[Footnote] * McKay, “Gold-deposits of New Zealand” (Wellington, 1903), p. 67.

[Footnote] † Rickard, “Goldfields of Otago,” Trans. Amer. Inst. Min. Eng., vol. xxi, p. 442.

[Footnote] ‡ Finlayson, “Notes on the Otago Schists,” Trans. N.Z. Inst. 1907. p. 77.

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In the light of present views in regard to the genesis of ore-deposits, we must conceive that the vein-fissures when formed gave access to thermal waters charged with precious metals, which rose from a magma beneath, wherein rock-differentiation and ore-segregation had taken place.

The universal occurrence of gold and pyrites, and the very frequent presence of antimony-ore and scheelite, indicate a pretty uniform degree of segregation beneath. The isolated occurrences of copper-ore and cinnabar are no doubt due to some local segregations at points beneath.

Fault-fractures.—These were formed at a much later date, probably when thermal magmatic waters had ceased their activity. Moreover, being gravity faults, they would not extend to such a depth as compression fractures, even allowing for a reduced thickness of the schists due to denudation.

Buck Reefs.—The explanation of these occurrences is difficult. Their presence in so many gold-bearing districts would lead us to infer that they have been formed by similar processes to the gold-veins, and probably at the same time. The quartz appears to have been deposited in a wide fissure, or at least in a fissure which widened as it was being filled, while the solutions were either of meteoric origin or had been robbed of their metallic content some distance below the present surface. It is even possible that the solutions were barren of metals, and that these buck reefs illustrate the extreme siliceous product of magmatic differentiation in a portion of the magma where the conditions were not favourable to the segregation of ores.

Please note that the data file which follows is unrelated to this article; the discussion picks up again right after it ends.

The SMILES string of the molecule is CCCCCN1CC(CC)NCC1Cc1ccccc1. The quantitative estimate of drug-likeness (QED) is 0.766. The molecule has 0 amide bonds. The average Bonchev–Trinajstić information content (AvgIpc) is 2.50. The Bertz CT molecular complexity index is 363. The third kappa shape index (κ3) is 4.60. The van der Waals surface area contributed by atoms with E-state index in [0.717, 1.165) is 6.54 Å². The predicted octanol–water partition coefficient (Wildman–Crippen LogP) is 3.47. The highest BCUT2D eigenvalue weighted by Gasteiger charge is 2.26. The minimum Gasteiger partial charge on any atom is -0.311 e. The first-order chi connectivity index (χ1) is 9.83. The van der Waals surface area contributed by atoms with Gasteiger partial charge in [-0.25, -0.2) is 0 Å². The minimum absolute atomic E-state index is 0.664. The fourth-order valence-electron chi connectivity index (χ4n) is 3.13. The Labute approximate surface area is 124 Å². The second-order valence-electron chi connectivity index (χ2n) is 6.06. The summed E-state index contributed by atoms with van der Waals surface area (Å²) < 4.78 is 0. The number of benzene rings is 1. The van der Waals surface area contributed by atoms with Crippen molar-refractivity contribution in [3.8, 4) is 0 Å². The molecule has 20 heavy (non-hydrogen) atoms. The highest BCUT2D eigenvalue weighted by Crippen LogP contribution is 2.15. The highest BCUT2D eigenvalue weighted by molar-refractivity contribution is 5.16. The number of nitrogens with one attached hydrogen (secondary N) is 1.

(5.) Future Prospects of the Goldfield.

The history and development of quartz-mining in Otago have been sketched by Mr. Robert Mackintosh, who has also some observations on the future prospects of the district.* The following matters may be emphasized from the standpoint of economic geology:—

1. Timber is scarce all over the field, while water and fuel are also often at a premium. These factors are obstacles in the way of extensive working

2. The small size of the veins, and the fact that the ore is frequently refractory and low-grade, are also objectionable features.

3. The uncertain occurrence of quartz blocks in the larger veins, and their uncertain quality when found, entail extensive development, and the returns from such workings are not likely to be highly remunerative.

4. Finally, in consideration of the fact that the veins are practically roots, and that the ore is almost certain to be low grade after a depth of about 300 ft., deep sinking is less likely to be successful than development along the strike. There is no doubt that a great deal of payable ore still exists, in undeveloped portions of the veins, and that the judicious exploitation of the upper levels would maintain the field for some years to come.

Explanation of Plate II.

Fig. 1. Comby quartz (a), and brecciated quartz (b), from the Cromwell vein, Bendigo.

Fig. 2. Vein-quartz, Bendigo. The photo shows the association of coarse and fine granules. Magnified 27 diameters.

Fig. 3. A siliceous concretion from the No. 2 level, Barewood, formed evidently during secondary enrichment by meteoric circulation.

Fig. 4. Chalcopyrite, from Moke Creek. The photo shows some ore (opaque) in a gangue of quartz and twinned calcite. Magnified 27 diameters.

[Footnote] * R. Mackintosh, “Mineral Resources of New Zealand,” N.Z. Mines Record, 16th Jan., 1907.